“A being without reason, without the capacity for truth, and without free will—that is, without the capacity for responsibility—man is essentially a function of society and judged therefore according to his "value or worth ... his price; that is to say so much as would be given for the use of his power." This price is constantly evaluated and re-evaluated by society, the "esteem of others," depending upon the law of supply and demand. Power, according to Hobbes, is the accumulated control that permits the individual to fix prices and regulate supply and demand in such a way that they contribute to his own advantage. (Ibid., Kindle Loc. 3330-3343.).

The nation-state function is to protect the process of capital accumulation and only requires individuals to pay absolute obedience to law and unquestionably conform to society. Ethical positivism holds that there are no norms other than those actually posited by law: all other standards for norm are illusory—what exists is good by virtue of its existence. Ethical positivism is consistent with the proposition, “Might is Right.” For Hobbes normative laws are created by man-made human decisions of alterable social convention, as opposed to the unalterable regularities in nature. Karl Popper calls this understanding of the distinction between natural facts and norms of social convention, “critical conventionalism.” In contrast, “naive conventionalism” is characteristic of ancient societies in which natural and normative regularities (or laws) are both seen as unalterable decisions made by a deity. (Karl R. Popper, The Open Society and Its Enemies, 1962, pp.66-67.).

Arendt wrote of the Hobbesian cycle of accumulation of capital and power: “The limitless process of capital accumulation needs the political structure of so "unlimited a Power" that it can protect growing property by constantly growing more powerful. (The Origins of Totalitarianism, Kindle Loc. 3412-3417). The Hobbesian economic man is intrinsically anti-social who forms the basis of an inherently unstable community that is only designed to assist in exploiting other members and accumulating power over others for there is nothing else to connect private individuals in society except competition and human convention. He has no ethical responsibility for his beaten competitor- the poor. Both the unfortunate poor and the shameful criminal are indistinguishable and expelled from society as undesirable.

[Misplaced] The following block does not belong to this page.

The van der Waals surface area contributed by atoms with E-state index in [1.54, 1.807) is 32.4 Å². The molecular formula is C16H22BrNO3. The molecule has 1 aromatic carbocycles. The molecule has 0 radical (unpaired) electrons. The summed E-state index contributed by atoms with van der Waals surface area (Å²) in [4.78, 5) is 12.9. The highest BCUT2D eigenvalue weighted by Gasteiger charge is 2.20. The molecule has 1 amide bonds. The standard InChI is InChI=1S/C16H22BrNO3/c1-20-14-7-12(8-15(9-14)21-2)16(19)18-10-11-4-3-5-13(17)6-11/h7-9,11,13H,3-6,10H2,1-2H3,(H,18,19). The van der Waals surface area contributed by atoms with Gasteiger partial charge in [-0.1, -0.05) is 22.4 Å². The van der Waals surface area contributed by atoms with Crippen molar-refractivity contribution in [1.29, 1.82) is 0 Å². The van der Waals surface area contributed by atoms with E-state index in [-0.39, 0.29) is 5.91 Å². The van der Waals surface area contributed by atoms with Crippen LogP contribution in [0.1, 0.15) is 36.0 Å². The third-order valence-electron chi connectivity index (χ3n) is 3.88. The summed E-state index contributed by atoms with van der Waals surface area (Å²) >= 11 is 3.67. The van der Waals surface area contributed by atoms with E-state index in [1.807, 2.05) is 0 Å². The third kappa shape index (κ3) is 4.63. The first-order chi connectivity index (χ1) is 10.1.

According to Arendt, the philosopher Hobbes by “reckoning of the consequences” foresaw a nation-state that results from the driving force of human beings’ desire to accumulate property and dominate others. By “enlightened self-interest” the mechanistic accumulator voluntarily forms a state to protect his private property in a never-ending life process of accumulating wealth that overshadows just mere consumption. The property owning class is the accumulating class. Hobbes’ prediction came true three hundred years later as European countries embarked on imperialist ventures all over the world with the rise of business leaders turned statesmen.

The business class elite was able to change nation-states into world imperialist capital accumulators by allying themselves with the “superfluous” permanently unemployed men that the surplus of capital created. The army of the unemployed was a cynical mob that later appeared in Germany’s Nazi movement, and Austria. In France the anti-Semitic mob was useful in waging an effective propaganda war of false charges of German espionage against Alfred Dreyfus, a Jewish officer of the French General Staff in 1894. Anyone defending Dreyfus’ innocence was attacked in the media, and even physically beaten up on the streets. The mob’s radical involvement led to Dreyfus’ imprisonment on Devil’s Island in spite of his innocence. Counter intuitively the elite business class was able to co-opt political support of the dispossessed mass of people ready to use extra-parliamentary violent actions against opponents by manipulating the mob’s anti-Semitism and other prejudices.

The rise of the mob out of the capitalist organization was observed early, and its growth carefully and anxiously noted by all great historians of the nineteenth century. Historical pessimism from Burckhardt to Spengler springs essentially from this consideration. But what the historians, sadly preoccupied with the phenomenon in itself, failed to grasp was that the mob could not be identified with the growing industrial working class, and certainly not with the people as a whole, but that it was composed actually of the refuse of all classes. This composition made it seem that the mob and its representatives had abolished class differences, that those standing outside the class-divided nation were the people itself (the Volksgemeinschaft, as the Nazis would call it) rather than its distortion and caricature. The historical pessimists understood the essential irresponsibility of this new social stratum, and they also correctly foresaw the possibility of converting democracy into a despotism whose tyrants would rise from the mob and lean on it for support. What they failed to understand was that the mob is not only the refuse but also the by-product of bourgeois society, directly produced by it and therefore never quite separable from it. They failed for this reason to notice high society's constantly growing admiration for the underworld, which runs like a red thread through the nineteenth century, its continuous step-by-step retreat on all questions of morality, and its growing taste for the anarchical cynicism of its offspring. (Ibid., Kindle Loc: 3653-3657).